First Past the Post elections are like trying to peel potatoes with a chainsaw. For much of the UK, people have come to think this clunking old method of giving people a say is the same as ‘democracy’ itself. But it is not.
The idea is that parties put up some candidates, and the one person who gets one more vote than the next gets to represent everybody – making our laws, spending our taxes, negotiating Brexit and generally having a huge impact on how we live our lives.
Of course we need representatives to do these things for us – but this method of choosing them is so antiquated and inefficient that most other countries never even started out using it. We are stuck with minidiscs while everyone else is streaming (except the US – they’re on minidisc too).
The Electoral Reform Society’s Report on the General Election earlier this year lays out in vivid terms the full extent of this problem.
1.8 million votes in Scotland did not count towards any sort of representation at all. For voters who have only ever experienced this way of voting it might seem normal and acceptable.
But in Scotland we know about much smarter ways of using votes – such as the ways we elect our own Parliament or our councils, where everyone’s voice is heard. For us in Scotland, First Past the Post begins to seem weird and unacceptable.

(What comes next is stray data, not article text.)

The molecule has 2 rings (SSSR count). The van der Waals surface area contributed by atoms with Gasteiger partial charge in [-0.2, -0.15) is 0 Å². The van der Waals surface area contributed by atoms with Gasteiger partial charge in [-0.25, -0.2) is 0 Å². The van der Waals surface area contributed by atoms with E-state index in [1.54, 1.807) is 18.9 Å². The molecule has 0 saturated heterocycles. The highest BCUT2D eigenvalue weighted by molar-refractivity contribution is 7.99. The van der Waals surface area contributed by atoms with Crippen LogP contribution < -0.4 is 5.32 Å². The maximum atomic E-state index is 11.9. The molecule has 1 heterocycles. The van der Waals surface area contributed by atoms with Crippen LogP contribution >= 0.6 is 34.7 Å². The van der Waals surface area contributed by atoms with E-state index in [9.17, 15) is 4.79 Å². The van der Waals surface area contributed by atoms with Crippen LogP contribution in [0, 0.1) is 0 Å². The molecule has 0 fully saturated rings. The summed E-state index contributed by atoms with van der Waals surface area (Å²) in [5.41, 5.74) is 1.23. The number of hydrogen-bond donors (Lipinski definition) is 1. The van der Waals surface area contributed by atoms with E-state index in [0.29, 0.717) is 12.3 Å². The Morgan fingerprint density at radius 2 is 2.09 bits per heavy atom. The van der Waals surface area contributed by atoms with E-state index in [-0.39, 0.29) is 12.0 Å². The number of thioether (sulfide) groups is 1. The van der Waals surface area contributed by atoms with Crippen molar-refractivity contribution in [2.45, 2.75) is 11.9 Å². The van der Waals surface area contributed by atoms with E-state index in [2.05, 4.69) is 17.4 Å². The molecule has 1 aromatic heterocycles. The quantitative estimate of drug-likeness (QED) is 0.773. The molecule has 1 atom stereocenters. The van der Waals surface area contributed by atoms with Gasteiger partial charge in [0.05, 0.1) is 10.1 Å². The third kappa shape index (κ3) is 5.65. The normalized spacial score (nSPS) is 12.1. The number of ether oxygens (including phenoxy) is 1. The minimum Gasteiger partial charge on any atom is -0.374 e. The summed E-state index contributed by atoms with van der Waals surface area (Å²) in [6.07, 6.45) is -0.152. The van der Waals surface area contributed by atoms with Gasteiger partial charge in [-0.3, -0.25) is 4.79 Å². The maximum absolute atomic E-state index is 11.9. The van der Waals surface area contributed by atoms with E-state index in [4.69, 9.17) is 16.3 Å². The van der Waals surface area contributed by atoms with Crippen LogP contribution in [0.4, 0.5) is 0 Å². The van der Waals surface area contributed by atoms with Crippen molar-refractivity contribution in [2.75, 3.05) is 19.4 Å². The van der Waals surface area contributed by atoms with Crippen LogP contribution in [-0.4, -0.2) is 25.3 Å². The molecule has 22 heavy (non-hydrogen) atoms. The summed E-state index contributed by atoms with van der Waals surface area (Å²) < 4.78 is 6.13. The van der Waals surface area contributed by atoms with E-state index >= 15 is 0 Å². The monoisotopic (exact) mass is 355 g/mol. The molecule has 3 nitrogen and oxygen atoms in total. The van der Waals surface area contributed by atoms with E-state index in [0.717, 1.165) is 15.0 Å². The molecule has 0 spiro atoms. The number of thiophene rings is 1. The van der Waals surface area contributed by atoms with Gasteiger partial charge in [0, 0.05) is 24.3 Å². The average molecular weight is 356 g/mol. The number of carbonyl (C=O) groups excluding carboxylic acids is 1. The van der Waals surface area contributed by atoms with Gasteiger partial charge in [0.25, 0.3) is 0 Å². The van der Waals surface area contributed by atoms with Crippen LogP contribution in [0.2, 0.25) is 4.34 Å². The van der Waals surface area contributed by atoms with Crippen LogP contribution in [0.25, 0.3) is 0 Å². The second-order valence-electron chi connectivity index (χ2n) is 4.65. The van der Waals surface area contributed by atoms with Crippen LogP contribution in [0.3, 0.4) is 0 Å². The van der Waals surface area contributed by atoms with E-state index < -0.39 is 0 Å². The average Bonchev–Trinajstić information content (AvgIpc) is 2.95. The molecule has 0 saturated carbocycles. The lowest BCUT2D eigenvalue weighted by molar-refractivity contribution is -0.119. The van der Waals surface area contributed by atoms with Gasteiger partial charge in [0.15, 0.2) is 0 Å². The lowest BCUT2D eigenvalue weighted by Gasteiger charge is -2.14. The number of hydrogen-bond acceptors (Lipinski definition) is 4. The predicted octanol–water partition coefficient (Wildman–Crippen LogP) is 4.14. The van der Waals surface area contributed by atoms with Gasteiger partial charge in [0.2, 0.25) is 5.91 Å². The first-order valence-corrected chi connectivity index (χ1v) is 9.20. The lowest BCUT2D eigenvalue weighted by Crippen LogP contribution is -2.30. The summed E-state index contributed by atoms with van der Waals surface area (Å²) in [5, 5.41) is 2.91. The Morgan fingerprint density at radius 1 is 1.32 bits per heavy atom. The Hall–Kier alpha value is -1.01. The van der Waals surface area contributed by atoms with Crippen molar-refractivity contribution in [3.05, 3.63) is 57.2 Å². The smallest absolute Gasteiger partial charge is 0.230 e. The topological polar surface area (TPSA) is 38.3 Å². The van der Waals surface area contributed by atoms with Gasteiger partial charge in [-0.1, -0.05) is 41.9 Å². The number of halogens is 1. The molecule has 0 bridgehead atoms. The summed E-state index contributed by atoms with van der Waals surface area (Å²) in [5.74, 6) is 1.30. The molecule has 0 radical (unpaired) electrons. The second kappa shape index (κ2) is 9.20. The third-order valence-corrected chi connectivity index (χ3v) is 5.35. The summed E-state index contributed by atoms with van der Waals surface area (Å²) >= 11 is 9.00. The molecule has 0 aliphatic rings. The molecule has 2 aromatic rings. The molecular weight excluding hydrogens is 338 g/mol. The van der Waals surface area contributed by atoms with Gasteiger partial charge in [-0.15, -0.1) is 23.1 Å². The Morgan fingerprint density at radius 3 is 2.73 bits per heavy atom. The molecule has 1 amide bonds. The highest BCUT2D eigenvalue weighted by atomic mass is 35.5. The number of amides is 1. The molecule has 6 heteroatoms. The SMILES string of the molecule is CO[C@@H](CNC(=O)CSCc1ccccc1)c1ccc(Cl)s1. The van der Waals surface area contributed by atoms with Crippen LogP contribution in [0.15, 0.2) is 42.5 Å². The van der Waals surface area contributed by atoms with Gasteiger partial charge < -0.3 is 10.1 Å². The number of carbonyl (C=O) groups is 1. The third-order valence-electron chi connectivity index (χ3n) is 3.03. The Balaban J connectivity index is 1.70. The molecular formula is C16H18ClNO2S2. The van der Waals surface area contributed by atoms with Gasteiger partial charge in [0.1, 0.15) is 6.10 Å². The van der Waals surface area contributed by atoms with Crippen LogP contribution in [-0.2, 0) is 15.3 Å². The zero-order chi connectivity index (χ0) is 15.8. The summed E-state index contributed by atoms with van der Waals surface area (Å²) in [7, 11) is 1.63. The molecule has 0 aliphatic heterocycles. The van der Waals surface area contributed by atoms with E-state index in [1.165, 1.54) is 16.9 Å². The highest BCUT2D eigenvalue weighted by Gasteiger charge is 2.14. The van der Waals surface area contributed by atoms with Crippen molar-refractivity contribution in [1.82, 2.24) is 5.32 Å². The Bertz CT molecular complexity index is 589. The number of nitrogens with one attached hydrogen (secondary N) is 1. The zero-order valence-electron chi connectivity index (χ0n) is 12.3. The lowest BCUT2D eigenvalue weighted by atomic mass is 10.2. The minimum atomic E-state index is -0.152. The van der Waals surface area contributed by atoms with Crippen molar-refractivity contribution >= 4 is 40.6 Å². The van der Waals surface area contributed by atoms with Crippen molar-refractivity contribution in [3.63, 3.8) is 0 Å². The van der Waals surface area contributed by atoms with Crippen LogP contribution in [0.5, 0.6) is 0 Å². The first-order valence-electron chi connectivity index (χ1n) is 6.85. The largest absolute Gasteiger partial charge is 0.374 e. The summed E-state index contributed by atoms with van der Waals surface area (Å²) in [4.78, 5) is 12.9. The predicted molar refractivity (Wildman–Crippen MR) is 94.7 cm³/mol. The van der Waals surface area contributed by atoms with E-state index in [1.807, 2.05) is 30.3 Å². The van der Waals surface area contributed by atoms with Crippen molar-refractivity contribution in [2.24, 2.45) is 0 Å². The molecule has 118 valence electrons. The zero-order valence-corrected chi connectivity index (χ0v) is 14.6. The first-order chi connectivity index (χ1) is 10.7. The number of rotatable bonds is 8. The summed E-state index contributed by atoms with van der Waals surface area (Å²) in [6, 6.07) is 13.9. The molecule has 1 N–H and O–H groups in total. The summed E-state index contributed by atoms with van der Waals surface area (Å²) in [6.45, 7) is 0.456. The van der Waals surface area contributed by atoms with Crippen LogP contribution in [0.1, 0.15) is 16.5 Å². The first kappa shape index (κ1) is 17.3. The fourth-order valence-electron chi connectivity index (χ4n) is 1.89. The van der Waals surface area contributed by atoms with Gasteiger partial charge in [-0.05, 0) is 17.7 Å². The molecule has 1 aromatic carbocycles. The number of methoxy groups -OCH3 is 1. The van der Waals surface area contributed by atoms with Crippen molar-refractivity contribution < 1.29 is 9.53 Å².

It is only possible to defend democracy against abuse by the power-hungry or the corrupt when people have confidence in it. They have to feel it is worth defending, and they have to believe they have a real say.
We can see from increasing levels of tactical voting (one in five people across the UK did not vote for the party they actually most prefer) – people feel like they have to ‘game’ the system in order to have any effect. They know if they voted how they wanted, their vote wouldn’t truly count.
The SNP, the Lib Dems and the Greens already have it in their manifestos: let’s hope we enter the next Westminster election with such a commitment from Labour and the Conservatives.
It’s time our Westminster elections were upgraded to meet the standard of all the other elections in Scotland – so that wasted votes everywhere become a thing of the past.
Read the ERS' new report on the 2017 General Election